Tuesday, November 16, 2010

Seasonal Affective Disorder (SAD) In Remission: P.T.S.A.D.?

I think I just might have Post-Traumatic Seasonal-Affective-Disorder. If there is such a thing.

I lived most of my life in a certain gloomy and cloud-covered upstate New York city. Second only to Seattle in lack of sunlight hours, in my hometown Seasonal-Affective-Disorder wasn't an illness but a way of life.

Christmas tree in the city square during a storm.
October was a cold month. By the time Halloween came around, winter jackets, hats and gloves were already a wardrobe staple. I have many fond memories of trick-or-treating in the snow, my costume hidden under a parka. By November, the trees were bare, the wind was strong, and it was dark out by four o'clock. Christmas meant below-zero windchills and blizzards, with more of the same for the January, February, March, and April. Yes, April. The cold was bitter, the snow never-ending, but the worst was the sky. Day in and day out, it was overcast and gray. The local newspaper kept a running tally of the amount of days the sun managed to come out. One April, we had four days of sunlight, in the whole month.

One winter, I'd had a couple friends sleep over. Suddenly, mid-morning, the sun came out. No one was expecting it, it hadn't been in the forecast we watched religiously every night. The three of us were upstairs, when we heard a shout. "The sun! The sun!" Rushing over to the hall window, we pulled the curtain back, and stood there, basking in the weak, watery rays that managed to filter through the frosted glass. Immobilized, we just stood, feeling the faint promise of warmth on our skin, holding our hands up as if it was somehow possible to catch the rays between our fingers.
Winter work break.

Living in this type of climate, your body just shuts down during the winter months. Winter means hibernation, limited outings, social events, activity in general. Often I wouldn't see friends or neighbors all winter long, in the spring we'd emerge from our cocoons and ask each other how we'd fared the winter. Through a combination of old, poorly insulated houses and an incredibly greedy regional power company, no one could afford their heating bill. Turning a thermostat above 69 was sacrilege in most homes. My parents kept their heat at 65 during the day, 55 at night. Winter was cold, both outside and in. Winter was dark, and winter meant an endless succession of coughs, colds and flues.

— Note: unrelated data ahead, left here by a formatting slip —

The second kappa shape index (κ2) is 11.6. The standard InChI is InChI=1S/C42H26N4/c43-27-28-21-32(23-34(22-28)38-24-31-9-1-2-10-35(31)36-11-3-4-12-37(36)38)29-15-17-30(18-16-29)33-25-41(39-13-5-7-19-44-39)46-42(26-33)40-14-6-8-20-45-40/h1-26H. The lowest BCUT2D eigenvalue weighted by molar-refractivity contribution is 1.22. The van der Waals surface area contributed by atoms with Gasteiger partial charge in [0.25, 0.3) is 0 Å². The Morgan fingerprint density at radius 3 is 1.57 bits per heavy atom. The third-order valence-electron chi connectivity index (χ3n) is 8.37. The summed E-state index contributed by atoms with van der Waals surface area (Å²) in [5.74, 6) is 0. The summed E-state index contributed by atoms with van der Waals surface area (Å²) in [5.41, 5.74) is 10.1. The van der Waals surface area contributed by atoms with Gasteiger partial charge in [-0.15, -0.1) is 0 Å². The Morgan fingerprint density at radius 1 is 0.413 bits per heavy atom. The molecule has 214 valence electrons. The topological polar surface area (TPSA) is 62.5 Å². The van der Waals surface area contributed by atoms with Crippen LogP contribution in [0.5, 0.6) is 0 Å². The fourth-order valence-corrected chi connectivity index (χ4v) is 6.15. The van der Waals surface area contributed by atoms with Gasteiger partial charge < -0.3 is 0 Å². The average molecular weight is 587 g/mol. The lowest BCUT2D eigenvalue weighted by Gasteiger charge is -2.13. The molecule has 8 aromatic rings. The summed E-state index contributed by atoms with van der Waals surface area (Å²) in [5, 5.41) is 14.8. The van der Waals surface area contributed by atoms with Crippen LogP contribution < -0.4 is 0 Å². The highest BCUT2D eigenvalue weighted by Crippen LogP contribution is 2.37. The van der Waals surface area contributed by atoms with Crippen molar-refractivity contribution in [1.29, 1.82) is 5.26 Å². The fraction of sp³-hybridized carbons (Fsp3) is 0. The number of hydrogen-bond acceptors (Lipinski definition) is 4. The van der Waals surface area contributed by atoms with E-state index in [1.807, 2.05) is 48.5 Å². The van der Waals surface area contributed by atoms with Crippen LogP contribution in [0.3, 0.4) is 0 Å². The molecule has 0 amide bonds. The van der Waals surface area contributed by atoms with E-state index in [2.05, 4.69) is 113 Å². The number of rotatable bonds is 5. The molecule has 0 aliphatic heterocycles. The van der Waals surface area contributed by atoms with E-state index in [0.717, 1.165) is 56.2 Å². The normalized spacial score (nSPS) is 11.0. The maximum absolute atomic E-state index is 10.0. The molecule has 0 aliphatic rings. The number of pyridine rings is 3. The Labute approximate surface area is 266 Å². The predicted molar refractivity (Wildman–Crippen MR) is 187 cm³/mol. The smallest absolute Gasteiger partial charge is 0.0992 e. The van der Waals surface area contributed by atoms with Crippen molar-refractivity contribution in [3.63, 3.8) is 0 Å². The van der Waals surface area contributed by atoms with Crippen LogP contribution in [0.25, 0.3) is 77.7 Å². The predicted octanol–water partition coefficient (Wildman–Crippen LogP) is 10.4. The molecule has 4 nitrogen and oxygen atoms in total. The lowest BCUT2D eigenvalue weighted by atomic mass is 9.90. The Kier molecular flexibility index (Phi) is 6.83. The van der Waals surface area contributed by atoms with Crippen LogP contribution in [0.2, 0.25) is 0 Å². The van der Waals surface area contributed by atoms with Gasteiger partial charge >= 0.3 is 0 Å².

In this kind of climate, Seasonal Affective Disorder was a joke. It was so much a way of life to become run-down and depressed in the winter, that classifying it as a disorder was like saying feeling tired when you hadn't slept was a disorder.

Eventually I broke. I just couldn't take it anymore. It wasn't so much the snow, but the oppressive cold, with no relief until spring. Once fall hit, I was just never warm. The cold would just sink into my bones, and only a really really hot shower could temporarily relieve it. It wasn't that I missed the sun, it was that I started to forget what it was like.

Typical late-afternoon street view in Central New York.
I moved down to North Carolina last November. Between the fantastic climate and the excitement of living in a new place I didn't have time for winter blues. When spring came, in MARCH of all months, I remember feeling giddy to the point of ecstatic just from walking outdoors. Finally, for the first time in my life, I was warm. My brain must have been overdosing on vitamin D, because even summer in upstate NY didn't bring that kind of sun and blue skies.

I considered myself lucky that I'd never have to go through another horrible northern winter, never have to sink under that weight of frigid despair again. So imagine my surprise when my body decided it would get ready for this upcoming winter by shutting down. Not as badly as in the old days. My mood is okay, none of that hopeless feeling that I don't know if I'll make it out the other side of winter-- just a complete physical shutdown.